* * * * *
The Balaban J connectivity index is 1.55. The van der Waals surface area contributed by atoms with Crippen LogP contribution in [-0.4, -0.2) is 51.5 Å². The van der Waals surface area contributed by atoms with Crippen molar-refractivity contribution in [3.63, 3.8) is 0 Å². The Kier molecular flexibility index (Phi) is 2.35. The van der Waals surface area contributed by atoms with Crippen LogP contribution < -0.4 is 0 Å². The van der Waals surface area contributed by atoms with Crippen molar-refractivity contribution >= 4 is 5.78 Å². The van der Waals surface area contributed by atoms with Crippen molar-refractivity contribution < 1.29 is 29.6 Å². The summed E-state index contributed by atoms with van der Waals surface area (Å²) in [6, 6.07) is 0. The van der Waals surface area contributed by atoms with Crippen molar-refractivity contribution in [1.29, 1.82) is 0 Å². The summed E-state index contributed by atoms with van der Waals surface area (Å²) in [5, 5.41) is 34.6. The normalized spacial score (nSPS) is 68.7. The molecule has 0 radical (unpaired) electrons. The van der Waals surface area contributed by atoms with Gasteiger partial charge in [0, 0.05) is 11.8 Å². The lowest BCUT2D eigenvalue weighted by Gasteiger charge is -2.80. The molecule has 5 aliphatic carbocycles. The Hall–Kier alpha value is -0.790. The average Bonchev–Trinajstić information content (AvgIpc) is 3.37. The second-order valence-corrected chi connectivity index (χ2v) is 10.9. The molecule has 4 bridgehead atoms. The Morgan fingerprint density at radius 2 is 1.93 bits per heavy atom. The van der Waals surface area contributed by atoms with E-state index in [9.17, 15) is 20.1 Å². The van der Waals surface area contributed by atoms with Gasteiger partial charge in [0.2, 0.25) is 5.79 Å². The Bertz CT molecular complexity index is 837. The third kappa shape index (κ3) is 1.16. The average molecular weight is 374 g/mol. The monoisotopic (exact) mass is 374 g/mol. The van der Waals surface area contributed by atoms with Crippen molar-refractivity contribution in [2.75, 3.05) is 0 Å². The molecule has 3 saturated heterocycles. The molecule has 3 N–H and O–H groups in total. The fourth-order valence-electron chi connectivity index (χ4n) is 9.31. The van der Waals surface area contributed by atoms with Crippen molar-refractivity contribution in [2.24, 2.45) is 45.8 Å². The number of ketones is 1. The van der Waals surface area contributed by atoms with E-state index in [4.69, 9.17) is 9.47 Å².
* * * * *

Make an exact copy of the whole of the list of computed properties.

The Balaban J connectivity index is 1.55. The van der Waals surface area contributed by atoms with Crippen LogP contribution in [-0.4, -0.2) is 51.5 Å². The van der Waals surface area contributed by atoms with Crippen molar-refractivity contribution in [3.63, 3.8) is 0 Å². The Kier molecular flexibility index (Phi) is 2.35. The van der Waals surface area contributed by atoms with Crippen LogP contribution < -0.4 is 0 Å². The van der Waals surface area contributed by atoms with Crippen molar-refractivity contribution >= 4 is 5.78 Å². The van der Waals surface area contributed by atoms with Crippen molar-refractivity contribution < 1.29 is 29.6 Å². The summed E-state index contributed by atoms with van der Waals surface area (Å²) in [6, 6.07) is 0. The van der Waals surface area contributed by atoms with Crippen molar-refractivity contribution in [1.29, 1.82) is 0 Å². The summed E-state index contributed by atoms with van der Waals surface area (Å²) in [5, 5.41) is 34.6. The normalized spacial score (nSPS) is 68.7. The molecule has 0 radical (unpaired) electrons. The van der Waals surface area contributed by atoms with Gasteiger partial charge in [0, 0.05) is 11.8 Å². The lowest BCUT2D eigenvalue weighted by Gasteiger charge is -2.80. The molecule has 5 aliphatic carbocycles. The Hall–Kier alpha value is -0.790. The average Bonchev–Trinajstić information content (AvgIpc) is 3.37. The second-order valence-corrected chi connectivity index (χ2v) is 10.9. The molecule has 4 bridgehead atoms. The Morgan fingerprint density at radius 2 is 1.93 bits per heavy atom. The van der Waals surface area contributed by atoms with E-state index in [9.17, 15) is 20.1 Å². The van der Waals surface area contributed by atoms with Gasteiger partial charge in [0.2, 0.25) is 5.79 Å². The Bertz CT molecular complexity index is 837. The third kappa shape index (κ3) is 1.16. The average molecular weight is 374 g/mol. The monoisotopic (exact) mass is 374 g/mol. The van der Waals surface area contributed by atoms with Crippen molar-refractivity contribution in [2.75, 3.05) is 0 Å². The molecule has 3 saturated heterocycles. The molecule has 3 N–H and O–H groups in total. The fourth-order valence-electron chi connectivity index (χ4n) is 9.31. The van der Waals surface area contributed by atoms with Crippen molar-refractivity contribution in [2.24, 2.45) is 45.8 Å². The number of ketones is 1. The van der Waals surface area contributed by atoms with E-state index in [4.69, 9.17) is 9.47 Å².